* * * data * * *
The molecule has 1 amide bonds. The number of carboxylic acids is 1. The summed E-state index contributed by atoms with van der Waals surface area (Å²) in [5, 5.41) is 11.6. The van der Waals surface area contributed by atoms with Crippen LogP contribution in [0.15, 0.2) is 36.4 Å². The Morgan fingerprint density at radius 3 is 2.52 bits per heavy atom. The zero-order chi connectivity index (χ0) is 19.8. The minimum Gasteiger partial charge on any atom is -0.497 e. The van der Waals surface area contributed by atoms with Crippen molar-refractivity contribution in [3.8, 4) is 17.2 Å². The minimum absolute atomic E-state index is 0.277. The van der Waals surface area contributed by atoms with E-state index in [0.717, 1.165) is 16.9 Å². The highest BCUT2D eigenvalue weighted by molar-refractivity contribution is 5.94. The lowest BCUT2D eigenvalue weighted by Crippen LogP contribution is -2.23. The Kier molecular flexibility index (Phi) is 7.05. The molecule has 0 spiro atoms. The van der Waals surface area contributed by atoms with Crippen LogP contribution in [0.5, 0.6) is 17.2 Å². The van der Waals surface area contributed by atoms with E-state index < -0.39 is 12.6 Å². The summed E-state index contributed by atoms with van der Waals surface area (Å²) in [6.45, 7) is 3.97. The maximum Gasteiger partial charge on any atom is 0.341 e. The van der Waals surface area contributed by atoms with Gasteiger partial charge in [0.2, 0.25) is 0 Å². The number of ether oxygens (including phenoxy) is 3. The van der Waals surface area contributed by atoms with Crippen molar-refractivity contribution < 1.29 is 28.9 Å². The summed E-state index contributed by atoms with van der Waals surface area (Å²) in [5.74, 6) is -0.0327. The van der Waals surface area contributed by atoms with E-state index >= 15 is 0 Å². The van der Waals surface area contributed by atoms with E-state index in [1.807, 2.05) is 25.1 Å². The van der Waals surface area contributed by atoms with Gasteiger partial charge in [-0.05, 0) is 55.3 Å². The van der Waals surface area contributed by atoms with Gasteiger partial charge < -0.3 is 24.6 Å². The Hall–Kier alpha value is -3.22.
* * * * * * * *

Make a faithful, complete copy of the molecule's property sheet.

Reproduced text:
The molecule has 1 amide bonds. The number of carboxylic acids is 1. The summed E-state index contributed by atoms with van der Waals surface area (Å²) in [5, 5.41) is 11.6. The van der Waals surface area contributed by atoms with Crippen LogP contribution in [0.15, 0.2) is 36.4 Å². The Morgan fingerprint density at radius 3 is 2.52 bits per heavy atom. The zero-order chi connectivity index (χ0) is 19.8. The minimum Gasteiger partial charge on any atom is -0.497 e. The van der Waals surface area contributed by atoms with Crippen molar-refractivity contribution in [3.8, 4) is 17.2 Å². The minimum absolute atomic E-state index is 0.277. The van der Waals surface area contributed by atoms with E-state index in [0.717, 1.165) is 16.9 Å². The highest BCUT2D eigenvalue weighted by molar-refractivity contribution is 5.94. The lowest BCUT2D eigenvalue weighted by Crippen LogP contribution is -2.23. The Kier molecular flexibility index (Phi) is 7.05. The molecule has 0 spiro atoms. The van der Waals surface area contributed by atoms with Crippen LogP contribution in [0.5, 0.6) is 17.2 Å². The van der Waals surface area contributed by atoms with E-state index < -0.39 is 12.6 Å². The summed E-state index contributed by atoms with van der Waals surface area (Å²) in [6.45, 7) is 3.97. The maximum Gasteiger partial charge on any atom is 0.341 e. The van der Waals surface area contributed by atoms with Gasteiger partial charge in [0.2, 0.25) is 0 Å². The number of ether oxygens (including phenoxy) is 3. The van der Waals surface area contributed by atoms with Crippen molar-refractivity contribution < 1.29 is 28.9 Å². The summed E-state index contributed by atoms with van der Waals surface area (Å²) in [5.74, 6) is -0.0327. The van der Waals surface area contributed by atoms with E-state index >= 15 is 0 Å². The van der Waals surface area contributed by atoms with E-state index in [1.807, 2.05) is 25.1 Å². The van der Waals surface area contributed by atoms with Gasteiger partial charge in [-0.05, 0) is 55.3 Å². The van der Waals surface area contributed by atoms with Gasteiger partial charge < -0.3 is 24.6 Å². The Hall–Kier alpha value is -3.22.